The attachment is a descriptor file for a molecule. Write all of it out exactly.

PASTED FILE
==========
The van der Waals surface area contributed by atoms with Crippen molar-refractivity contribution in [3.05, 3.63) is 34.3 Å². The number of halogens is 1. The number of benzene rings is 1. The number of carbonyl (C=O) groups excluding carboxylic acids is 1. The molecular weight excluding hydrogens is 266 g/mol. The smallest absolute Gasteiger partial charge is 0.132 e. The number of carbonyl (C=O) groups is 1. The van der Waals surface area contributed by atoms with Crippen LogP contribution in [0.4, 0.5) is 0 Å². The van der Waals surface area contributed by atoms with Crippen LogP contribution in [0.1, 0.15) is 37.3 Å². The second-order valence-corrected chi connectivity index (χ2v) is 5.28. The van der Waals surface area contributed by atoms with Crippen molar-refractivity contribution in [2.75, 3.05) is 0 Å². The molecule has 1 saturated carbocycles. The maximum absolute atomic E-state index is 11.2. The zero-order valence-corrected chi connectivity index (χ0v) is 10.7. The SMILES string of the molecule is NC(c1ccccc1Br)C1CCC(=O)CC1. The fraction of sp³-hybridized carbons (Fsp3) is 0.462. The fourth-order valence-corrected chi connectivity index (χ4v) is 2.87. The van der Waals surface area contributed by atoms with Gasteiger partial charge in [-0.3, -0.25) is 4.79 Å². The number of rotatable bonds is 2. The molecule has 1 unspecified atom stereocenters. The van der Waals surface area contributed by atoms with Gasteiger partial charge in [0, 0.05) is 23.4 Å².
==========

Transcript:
The van der Waals surface area contributed by atoms with Crippen molar-refractivity contribution in [3.05, 3.63) is 34.3 Å². The number of halogens is 1. The number of benzene rings is 1. The number of carbonyl (C=O) groups excluding carboxylic acids is 1. The molecular weight excluding hydrogens is 266 g/mol. The smallest absolute Gasteiger partial charge is 0.132 e. The number of carbonyl (C=O) groups is 1. The van der Waals surface area contributed by atoms with Crippen LogP contribution in [0.4, 0.5) is 0 Å². The van der Waals surface area contributed by atoms with Crippen LogP contribution in [0.1, 0.15) is 37.3 Å². The second-order valence-corrected chi connectivity index (χ2v) is 5.28. The van der Waals surface area contributed by atoms with Crippen molar-refractivity contribution in [2.75, 3.05) is 0 Å². The molecule has 1 saturated carbocycles. The maximum absolute atomic E-state index is 11.2. The zero-order valence-corrected chi connectivity index (χ0v) is 10.7. The SMILES string of the molecule is NC(c1ccccc1Br)C1CCC(=O)CC1. The fraction of sp³-hybridized carbons (Fsp3) is 0.462. The fourth-order valence-corrected chi connectivity index (χ4v) is 2.87. The van der Waals surface area contributed by atoms with Gasteiger partial charge in [-0.3, -0.25) is 4.79 Å². The number of rotatable bonds is 2. The molecule has 1 unspecified atom stereocenters. The van der Waals surface area contributed by atoms with Gasteiger partial charge in [0, 0.05) is 23.4 Å².